January lettuce

Anyone remember the small greenhouse (or large cold frame) I built last fall? Well it’s paying off (easy, when the windows were free) already! We had a thaw of sorts over the weekend. The temps got up in to the 40’s and our heavy blanket of snow melted to just a few inches. So I thought I’d check on the greenhouse.


We’d had several cold nights in December where the temps dropped below zero (farenheit) and I wanted to check on my little spinach plants. I figured the lettuce would be little piles of mushy leaves. There’s a reason no one freezes lettuce to save it for later. So I was more then amazed when I removed the front door to find this

happy little plants

Happy little lettuce plants! The ones on the edge are more perky then the ones in the center. And those closest to the south facing door look pretty dead. But still!!! Local lettuce, in VT, in January?! Crazy talk! I think I have an explination. Just before our coldest nights we had a deep snow. With 24-36 inches of snow on the ground my little greenhouse was almost completely buried. Only the south facing door was exposed at all. I have to guess that the snow insulated the greenhouse, and since the earth is warmer then the air (frozen, but still warmer then zero) the little plants survived the cold.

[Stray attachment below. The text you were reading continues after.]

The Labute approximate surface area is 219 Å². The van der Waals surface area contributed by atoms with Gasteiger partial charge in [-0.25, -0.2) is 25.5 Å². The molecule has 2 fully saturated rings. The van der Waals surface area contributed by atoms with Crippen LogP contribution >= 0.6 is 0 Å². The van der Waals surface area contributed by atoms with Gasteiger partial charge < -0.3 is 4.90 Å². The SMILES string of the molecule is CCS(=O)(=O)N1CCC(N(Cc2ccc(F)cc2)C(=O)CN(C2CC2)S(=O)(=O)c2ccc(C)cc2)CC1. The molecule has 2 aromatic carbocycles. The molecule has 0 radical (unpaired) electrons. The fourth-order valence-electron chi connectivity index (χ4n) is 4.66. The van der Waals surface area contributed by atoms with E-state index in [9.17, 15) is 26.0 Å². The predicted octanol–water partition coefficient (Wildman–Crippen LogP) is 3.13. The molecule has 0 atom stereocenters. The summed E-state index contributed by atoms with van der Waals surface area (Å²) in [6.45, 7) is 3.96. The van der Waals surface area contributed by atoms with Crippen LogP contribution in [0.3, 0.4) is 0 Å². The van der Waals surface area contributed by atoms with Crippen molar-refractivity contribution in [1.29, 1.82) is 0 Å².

january salad

I picked a big bowl of greens, and we’ve been enjoying our garden produce for several days now. I left the center whorls and baby leaves of the plants. All along my plan for the spinach was to let it over winter so it’ll start growing again in early spring and provide greens before new seeds would even begin to sprout. Now I’m thinking this crazy red lettuce may start growing again in spring too. It would help if we could get another insulating blanket of snow before it gets really cold again. Where do I put in my weather requests?

2 responses to “January lettuce

  1. Hmm – a tattered old quilt or blanket is a time-honored way to insulate a cold frame. I could bring you a couple next weekend . . .

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